Friday, June 14, 2013

Review::The Disenchanted Pet by Kate Policani

The Disenchanted Pet by Kate Policani

I can't give this book enough praise.

I have to admit something I don't usually do with a book was done here. I got this book because of the cover. Not that I thought that the cover was cool and great for a book entitled The Disenchanted Pet, but because it was a stock photo and was used also on a favorite novel of mine. As usual I didn't read the blurb and went into the whole thing pretty cold about what to expect.

The story starts out simple and as a reader I felt I had dropped into a simple YA Sci-Fi fantasy that was perhaps somewhat similar to that old favorite of Margret Atwood, The Handmaid's Tale. As I read further it seemed mostly to be a fluff story about the trials and tribulations of this poor pampered girl who had to decide if she wanted the honor of becoming a parent to bring in more prodigy children for the SaSa's to train coddle.

When the story finally takes that left turn, into the twilight zone, it suddenly becomes apparent that this is a brilliant piece of fiction that I'm adding to my library of literary masterpieces. Kate Policani has deftly crafted a tale that weaves in genocide, colonization, and a sort of insidious fascist takeover that is passed off as benevolent rule through hyper-efficient disinformation.

Zarah is the pet. But, when we meet her she seems more like the prodigy who is being groomed for a well planned life. The new rulers of humanity are the SaSa's or Sczhangshen Zshctizsch, best described as the ShaZha. They have come to save humanity and do away with man's wars and teach man to live a better life. To do this they have created two classes, the Prodigies and the Ferals. Prodigies like Zarah are suitable for the future of humanity and are allowed to breed. Ferals are the cast off the ones who can't work with or can't even see the ShaZha, they are forbidden to mix with the Prodigies and all of their children are tested to be sorted out into the appropriate class.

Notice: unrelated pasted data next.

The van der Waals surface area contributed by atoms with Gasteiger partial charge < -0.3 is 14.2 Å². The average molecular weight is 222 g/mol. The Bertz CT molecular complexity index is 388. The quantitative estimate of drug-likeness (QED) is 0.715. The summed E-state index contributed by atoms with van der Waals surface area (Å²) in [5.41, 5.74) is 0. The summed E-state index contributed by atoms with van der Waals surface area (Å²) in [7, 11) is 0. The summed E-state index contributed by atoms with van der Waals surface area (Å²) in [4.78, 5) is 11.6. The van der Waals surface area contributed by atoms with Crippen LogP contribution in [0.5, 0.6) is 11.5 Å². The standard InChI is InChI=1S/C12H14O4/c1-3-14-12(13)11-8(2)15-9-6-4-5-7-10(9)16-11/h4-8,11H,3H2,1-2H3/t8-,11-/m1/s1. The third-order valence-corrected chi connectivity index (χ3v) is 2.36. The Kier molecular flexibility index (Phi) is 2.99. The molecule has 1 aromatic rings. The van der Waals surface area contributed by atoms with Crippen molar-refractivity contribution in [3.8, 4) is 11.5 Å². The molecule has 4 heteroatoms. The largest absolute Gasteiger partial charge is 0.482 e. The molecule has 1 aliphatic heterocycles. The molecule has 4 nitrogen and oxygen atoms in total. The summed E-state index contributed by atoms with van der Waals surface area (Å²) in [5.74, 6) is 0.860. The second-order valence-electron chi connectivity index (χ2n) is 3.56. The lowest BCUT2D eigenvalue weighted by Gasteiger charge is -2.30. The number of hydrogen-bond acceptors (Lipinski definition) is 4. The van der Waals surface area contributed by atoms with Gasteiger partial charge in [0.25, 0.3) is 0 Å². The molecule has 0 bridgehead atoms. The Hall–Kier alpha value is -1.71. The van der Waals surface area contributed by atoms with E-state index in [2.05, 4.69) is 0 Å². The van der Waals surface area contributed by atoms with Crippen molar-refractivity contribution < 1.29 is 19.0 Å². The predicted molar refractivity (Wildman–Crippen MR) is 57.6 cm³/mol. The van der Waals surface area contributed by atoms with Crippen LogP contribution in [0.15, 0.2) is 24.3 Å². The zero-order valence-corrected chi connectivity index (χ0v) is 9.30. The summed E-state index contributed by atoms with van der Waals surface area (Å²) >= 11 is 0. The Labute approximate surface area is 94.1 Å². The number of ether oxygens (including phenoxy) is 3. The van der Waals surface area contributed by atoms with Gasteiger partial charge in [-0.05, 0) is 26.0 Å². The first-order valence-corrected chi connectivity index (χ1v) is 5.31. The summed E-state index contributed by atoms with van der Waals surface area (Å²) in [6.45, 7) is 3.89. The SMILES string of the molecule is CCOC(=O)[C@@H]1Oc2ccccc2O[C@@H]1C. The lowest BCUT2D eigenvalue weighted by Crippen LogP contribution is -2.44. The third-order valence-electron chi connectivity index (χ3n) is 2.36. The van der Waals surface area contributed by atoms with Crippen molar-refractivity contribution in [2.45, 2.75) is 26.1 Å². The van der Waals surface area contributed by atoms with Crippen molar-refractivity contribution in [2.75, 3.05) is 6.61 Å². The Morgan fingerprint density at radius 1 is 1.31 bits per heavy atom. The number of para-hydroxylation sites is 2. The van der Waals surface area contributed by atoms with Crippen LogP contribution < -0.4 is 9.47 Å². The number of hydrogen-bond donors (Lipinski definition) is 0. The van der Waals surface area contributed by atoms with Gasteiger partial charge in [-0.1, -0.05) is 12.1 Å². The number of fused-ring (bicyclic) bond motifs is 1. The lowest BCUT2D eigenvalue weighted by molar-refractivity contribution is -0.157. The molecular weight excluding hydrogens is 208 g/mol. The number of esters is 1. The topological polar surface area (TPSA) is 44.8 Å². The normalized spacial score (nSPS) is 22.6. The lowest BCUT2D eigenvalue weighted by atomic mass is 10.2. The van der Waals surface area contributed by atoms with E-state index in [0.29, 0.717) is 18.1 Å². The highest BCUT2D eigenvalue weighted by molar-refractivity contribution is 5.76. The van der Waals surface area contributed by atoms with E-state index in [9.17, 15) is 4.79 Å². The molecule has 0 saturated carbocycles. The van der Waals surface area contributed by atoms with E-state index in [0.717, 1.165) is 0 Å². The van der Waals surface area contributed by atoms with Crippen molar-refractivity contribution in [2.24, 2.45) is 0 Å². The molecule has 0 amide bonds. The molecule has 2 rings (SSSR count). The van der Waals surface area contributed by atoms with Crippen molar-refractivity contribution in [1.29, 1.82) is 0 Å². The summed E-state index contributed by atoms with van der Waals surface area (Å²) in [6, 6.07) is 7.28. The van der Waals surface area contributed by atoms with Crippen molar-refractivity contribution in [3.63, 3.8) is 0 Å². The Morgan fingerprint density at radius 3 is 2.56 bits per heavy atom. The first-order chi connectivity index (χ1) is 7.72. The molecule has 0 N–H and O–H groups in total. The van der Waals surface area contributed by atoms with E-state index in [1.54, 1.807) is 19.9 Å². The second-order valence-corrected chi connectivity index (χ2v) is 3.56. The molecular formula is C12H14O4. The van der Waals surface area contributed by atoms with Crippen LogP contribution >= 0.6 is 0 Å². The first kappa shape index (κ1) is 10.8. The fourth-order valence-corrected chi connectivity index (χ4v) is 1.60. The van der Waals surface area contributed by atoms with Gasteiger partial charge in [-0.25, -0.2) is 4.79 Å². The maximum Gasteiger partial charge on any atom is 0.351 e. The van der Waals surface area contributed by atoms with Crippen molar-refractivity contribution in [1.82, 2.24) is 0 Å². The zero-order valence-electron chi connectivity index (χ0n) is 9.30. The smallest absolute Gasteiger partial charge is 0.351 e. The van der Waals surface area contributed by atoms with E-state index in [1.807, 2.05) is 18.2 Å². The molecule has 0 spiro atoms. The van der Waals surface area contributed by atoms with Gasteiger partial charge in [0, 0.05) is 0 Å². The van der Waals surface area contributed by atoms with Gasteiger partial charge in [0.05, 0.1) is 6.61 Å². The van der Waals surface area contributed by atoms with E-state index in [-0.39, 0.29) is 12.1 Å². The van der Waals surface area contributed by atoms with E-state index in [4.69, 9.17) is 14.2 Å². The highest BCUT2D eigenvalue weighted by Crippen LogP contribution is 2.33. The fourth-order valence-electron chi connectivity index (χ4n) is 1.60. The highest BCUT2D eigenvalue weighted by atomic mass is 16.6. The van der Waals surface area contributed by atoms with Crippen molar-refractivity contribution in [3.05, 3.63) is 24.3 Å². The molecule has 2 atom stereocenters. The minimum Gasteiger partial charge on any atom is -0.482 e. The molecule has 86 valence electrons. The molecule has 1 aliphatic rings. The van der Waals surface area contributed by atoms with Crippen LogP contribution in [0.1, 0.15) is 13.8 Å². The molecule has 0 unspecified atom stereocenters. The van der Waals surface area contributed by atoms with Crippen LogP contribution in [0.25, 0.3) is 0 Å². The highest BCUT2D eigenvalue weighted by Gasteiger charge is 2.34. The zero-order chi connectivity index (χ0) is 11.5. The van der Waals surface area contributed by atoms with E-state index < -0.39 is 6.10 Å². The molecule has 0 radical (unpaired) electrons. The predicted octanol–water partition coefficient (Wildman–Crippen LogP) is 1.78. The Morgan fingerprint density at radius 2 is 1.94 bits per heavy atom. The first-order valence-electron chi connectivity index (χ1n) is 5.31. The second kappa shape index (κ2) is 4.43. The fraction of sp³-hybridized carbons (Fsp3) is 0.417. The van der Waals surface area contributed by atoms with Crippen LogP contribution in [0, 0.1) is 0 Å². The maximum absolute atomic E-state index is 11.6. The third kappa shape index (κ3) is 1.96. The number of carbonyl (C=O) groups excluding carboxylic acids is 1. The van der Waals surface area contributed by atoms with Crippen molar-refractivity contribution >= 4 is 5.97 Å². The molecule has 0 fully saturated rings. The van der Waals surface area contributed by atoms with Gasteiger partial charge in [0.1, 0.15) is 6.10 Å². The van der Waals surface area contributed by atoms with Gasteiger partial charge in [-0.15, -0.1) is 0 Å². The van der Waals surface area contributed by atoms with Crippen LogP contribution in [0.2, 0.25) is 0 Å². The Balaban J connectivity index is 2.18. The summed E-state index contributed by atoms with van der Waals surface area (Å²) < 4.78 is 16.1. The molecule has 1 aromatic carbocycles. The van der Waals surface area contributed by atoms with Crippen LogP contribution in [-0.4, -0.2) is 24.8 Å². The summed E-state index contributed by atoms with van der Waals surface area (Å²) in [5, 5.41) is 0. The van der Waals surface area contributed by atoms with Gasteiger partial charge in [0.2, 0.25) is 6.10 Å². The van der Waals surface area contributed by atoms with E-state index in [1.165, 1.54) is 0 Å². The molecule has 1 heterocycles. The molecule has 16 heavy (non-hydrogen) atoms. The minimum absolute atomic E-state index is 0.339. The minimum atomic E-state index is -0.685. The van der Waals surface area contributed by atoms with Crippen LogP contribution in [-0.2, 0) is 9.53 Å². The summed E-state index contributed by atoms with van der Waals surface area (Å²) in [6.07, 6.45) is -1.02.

There are so many easily identifiable things wrong with this, but not so evident for our little Pollyanna who is thrilled to be chosen as one who will mate and carry on the tradition of her generations.

Zarah's first indication that she is of better stuff than the fluff of the first part of the book is her willingness to explore the meaning of the word pet as regards her existence. But, she may not have ever been able to show her true colors if she'd not been taken from her protected existence against her will and brought down into the low level of the Ferals.

She may have to live with the fact that once someone like her gets to where she is that she is lost from the system and will never be returned.

There she learns the truth, although she continually wants to deny what she hears. There are really three classes because there are some savages who are outside the system. There are secrets to be told and she doesn't get all the answers while she's with the Ferals.

Once she learns the truth she'll discover she needs to know more. How will she react to that what level of rebellion will this take her to and what can she do? The odds of improving the situation seem bleak.

This is also a bit of a story about slavery, oppression, and the brainwashing affect. It also begins to examine the question of owning people not just as slaves but as pets and the affect that has on their continued survival and subsequent dependency.

There are just so many enormous questions in this book that are relevant for yesterday, today and tomorrow.

The impact on Zarah is great and her decisions make sense and I can't help but see that there is so much more to be told of her story.

I recommend this book to everyone to read.

It has some great Sci-Fi and fantasy elements, but it's so much more than that.

J.L. Dobias

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